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An international survey of employers has revealed that when it comes to hiring administrative staff, preparation, not personality, wins the day.

Employers in Australia and eight other countries said the top candidate moves that impress were:

  • Researching a potential employer thoroughly before attending a job interview
  • Asking informed questions at the end of the interview
  • Neat appearance and arriving with all appropriate documents well prepared.

Good manners were rated by a small five per cent of managers as a job winner and only one per cent cited personality as a major influence in giving a candidate the job.

The Workplace Survey relied on data collected by a research firm for recruitment giant Robert Half International in nine countries including Australia. The other countries included Belgium, the Czech Republic, France, Germany, Ireland, the Netherlands, New Zealand and the United Kingdom.

The survey involved 1,550 managers in charge of recruitment from human resource staff to finance directors. OfficeTeam, a specialist recruiter of administrative personnel and a division of Robert Half, released the results in Australia.

Nicole Gorton, Australian branch manager of OfficeTeam, said the survey results showed how important it was for candidate’s to do their research. “In today’s competitive environment, anyone who wants to succeed in interviews has to do their homework and appear committed to the vision of the company,” said Ms Gorton.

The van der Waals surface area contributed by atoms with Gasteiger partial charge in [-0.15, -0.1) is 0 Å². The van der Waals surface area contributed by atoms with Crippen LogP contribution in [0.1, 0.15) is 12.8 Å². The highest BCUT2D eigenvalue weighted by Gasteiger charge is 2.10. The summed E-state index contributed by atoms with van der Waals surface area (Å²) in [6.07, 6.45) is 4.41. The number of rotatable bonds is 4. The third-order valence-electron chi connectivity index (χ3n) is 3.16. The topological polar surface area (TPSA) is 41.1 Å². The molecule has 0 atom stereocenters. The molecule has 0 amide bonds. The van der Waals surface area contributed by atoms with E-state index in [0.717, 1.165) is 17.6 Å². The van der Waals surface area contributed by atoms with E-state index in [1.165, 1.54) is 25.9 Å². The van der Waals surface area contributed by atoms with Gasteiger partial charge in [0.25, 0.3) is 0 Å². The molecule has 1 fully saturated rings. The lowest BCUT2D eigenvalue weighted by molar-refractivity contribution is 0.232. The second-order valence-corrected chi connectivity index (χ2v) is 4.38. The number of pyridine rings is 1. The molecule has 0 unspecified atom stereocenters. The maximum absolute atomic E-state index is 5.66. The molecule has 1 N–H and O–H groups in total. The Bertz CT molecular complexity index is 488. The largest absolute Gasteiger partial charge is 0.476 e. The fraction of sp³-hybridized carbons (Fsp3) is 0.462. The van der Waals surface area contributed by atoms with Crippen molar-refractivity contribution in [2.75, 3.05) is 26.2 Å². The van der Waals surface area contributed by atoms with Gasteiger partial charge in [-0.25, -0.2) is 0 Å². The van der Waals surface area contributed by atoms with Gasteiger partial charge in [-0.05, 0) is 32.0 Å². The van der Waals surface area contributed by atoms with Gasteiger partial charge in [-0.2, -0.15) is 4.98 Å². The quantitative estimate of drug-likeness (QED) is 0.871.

“Getting through the interview may only be the first step to career success but it is the time when you are meticulously judged and it is true when people say first impressions last,” she said.

OfficeTeam have also released the findings of a survey of candidates that asked what areas of their career get the creative treatment during an interview.

  • 33 per cent of respondents ‘enhanced’ the content of their former jobs
  • 22 percent expanded on their management skills
  • Only 5 per cent exaggerated their salary
  • 51 per cent of interviewees found it difficult to talk about their weaknesses
  • 23 percent preferred to avoid discussing the reasons for leaving their last job.

Story by Kate Southam, editor of CareerOne. Go to www.careerone.com.aufor more career related articles. Job hunting and workplace questions can be directed to CareerOne by emailing: editor@careerone.com.au.